Back in May, we featured the volcano photos of photographer Miles Morgan, a guy who gets so hot to lava that he's had his shoes and tripod melt. If you didn't believe that shoe melting fact then, check out the crazy photo above: it shows photographer Kawika Singson with his shoes and tripod in flames due to the intense heat of lava.

Storm Chaser Captures What It’s Like to Sit In the Middle of an EF4 Tornado

During the 2013 Moore tornado last week, a young man named Charles Gafford III stuck his cell phone through a hole in his storm shelter and captured close-up footage of the EF5 tornado as it passed by. If you thought that video was crazy, check out the footage above -- it shows what it's like to get hit directly by a massive EF4 tornado!

Man Sticks His Camera Out Storm Shelter Hole, Captures View of Tornado Up Close

When the 2013 Moore tornado struck Oklahoma on May 20th, 2013, Charles Gafford III took refuge in a storm shelter. Once inside, he noticed that there was a small gap in the shelter that he could stick his smartphone through. He did, and ended up capturing the footage above that shows what it's like to have an EF5 tornado -- the strongest strength rating assigned -- pass almost directly overhead.

How to Use a Ladder in Rock Climbing Photography

Want to snap a photograph of a rock climber that doesn't look like you're also pressed against the face of the rock? Just bring along a step ladder! The photographs above show how adventure photographer Corey Rich used one last year while shooting a Nikon D4 promotional video featuring free-climber Alex Honnold. He secured it perpendicular to the face of the rock and stepped out onto the end and a better view of the action.

35mm Russian Spy Camera Masquerades as a Harmless 8mm Video Camera

Soviet photo equipment collector Vladislav Kern recently purchased this crazy camera contraption. Upon first glance, it might look like a 8mm motion picture camera that an ordinary tourist might use, but take a closer look (or open it up) and you'll see that the design is simply a fa├žade. The device is actually a still camera that exposes 35mm film using a smaller lens on the right side of the body!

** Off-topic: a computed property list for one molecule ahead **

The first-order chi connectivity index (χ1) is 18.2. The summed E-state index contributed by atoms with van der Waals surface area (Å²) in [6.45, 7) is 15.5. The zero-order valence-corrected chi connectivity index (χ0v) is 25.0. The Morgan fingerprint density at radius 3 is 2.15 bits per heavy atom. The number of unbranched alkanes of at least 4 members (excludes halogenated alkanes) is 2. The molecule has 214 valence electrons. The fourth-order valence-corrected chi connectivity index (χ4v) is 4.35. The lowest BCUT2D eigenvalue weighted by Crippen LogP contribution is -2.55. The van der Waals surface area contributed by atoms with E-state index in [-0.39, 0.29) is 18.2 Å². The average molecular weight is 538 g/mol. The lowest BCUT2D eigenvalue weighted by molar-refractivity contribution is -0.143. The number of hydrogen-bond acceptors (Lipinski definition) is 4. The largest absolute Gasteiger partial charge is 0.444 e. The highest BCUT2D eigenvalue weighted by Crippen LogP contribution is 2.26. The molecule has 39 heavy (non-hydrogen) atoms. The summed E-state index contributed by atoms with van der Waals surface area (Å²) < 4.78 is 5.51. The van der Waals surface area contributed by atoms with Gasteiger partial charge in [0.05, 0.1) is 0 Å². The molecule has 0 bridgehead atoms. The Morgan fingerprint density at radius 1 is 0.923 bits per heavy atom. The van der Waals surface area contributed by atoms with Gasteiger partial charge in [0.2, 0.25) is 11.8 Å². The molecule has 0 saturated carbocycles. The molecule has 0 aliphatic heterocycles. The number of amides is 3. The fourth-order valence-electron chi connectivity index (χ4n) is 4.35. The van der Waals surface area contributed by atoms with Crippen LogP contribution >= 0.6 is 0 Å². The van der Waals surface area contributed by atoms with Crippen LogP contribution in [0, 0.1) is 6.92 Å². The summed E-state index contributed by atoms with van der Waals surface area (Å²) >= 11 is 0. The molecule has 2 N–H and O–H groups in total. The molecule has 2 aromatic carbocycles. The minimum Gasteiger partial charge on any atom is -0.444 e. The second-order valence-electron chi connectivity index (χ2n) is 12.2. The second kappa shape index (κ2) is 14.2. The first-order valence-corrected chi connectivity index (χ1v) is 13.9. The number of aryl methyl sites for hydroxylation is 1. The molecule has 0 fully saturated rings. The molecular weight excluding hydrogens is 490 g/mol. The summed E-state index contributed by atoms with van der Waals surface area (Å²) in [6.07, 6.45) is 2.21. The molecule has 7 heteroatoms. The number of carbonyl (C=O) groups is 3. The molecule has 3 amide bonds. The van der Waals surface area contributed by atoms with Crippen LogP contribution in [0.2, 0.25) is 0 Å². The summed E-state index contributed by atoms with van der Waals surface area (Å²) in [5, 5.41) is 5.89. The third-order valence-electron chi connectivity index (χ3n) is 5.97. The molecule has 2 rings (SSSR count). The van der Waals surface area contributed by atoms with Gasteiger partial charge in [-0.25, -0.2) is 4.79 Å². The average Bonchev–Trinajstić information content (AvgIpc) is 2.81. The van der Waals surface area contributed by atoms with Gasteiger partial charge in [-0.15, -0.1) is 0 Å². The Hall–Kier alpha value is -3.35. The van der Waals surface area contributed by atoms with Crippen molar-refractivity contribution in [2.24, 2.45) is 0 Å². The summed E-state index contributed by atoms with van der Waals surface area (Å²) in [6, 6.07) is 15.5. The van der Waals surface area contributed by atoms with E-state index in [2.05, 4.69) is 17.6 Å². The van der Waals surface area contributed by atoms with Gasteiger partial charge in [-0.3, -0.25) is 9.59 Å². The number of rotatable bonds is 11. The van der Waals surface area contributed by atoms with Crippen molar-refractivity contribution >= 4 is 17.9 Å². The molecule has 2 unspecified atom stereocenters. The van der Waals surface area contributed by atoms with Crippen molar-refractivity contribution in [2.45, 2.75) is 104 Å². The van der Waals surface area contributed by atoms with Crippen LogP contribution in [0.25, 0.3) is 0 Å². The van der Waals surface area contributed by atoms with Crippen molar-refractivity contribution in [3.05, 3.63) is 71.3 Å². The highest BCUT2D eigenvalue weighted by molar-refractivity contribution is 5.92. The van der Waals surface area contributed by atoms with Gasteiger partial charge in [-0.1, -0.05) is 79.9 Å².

The Human Eye Can See in Ultraviolet When the Lens is Removed

You may have heard that digital cameras can be made sensitive to infrared light by removing the IR filter found inside, but did you now that something similar can be done with the human eye? People who have aphakia, or the absence of the lens on the eye, have reported the ability to see ultraviolet wavelengths. Claude Monet was one such person.

An Insane Non-Manipulated Photograph of a Keel Walk Stunt

This amazing photograph of sailor Alex Thomson walking on the keel of an 8-ton yacht was created with courage rather than Photoshop. It was an ad for fashion house HUGO BOSS, which has sponsored Alex Thomson Racing since 2003. The conditions for the shot had to be just right, and the skipper had to carefully keep the yacht at a 45-degree angle for up to a minute to avoid crushing Thomson and the jet ski driver.

Mind-Bending Portraits That Defy Gravity

French artist Philippe Ramette captures surreal self-portraits in which he appears to be defying gravity. Rather than use digital trickery, Ramette -- who started his career as a sculptor -- builds metal support structures that allow him to stand or sit at impossible angles.

Photo “Printed” by Hand Using 200,000+ Nonpareils Candy Sprinkles

For a fine arts project at his university, art student Joel Brochu spent a whopping 8 months meticulously recreating a photograph using tiny nonpareils (the tiny sprinkles used on cakes and donuts). 221,184 individual sprinkles were placed on the 4-foot-wide board, which was covered with double-sided tape and a thin layer of glue. Each sprinkle was placed by hand using jewelry tweezers.

Stop-Motion Music Video Shot Over Two Years with 288,000 Jelly Beans

Want to see what pure dedication looks like? This music video for the song "In Your Arms" by Kina Grannis is a stop-motion animation done with a background composed of jelly beans. It's a crazy project that required 22 months, 1,357 hours, 30 people, and 288,000 jelly beans. They could have used CGI, of course, but each frame was carefully created by hand and photographed with a still camera. It's even more mind-blowing given this fact: none of it was done with a green screen.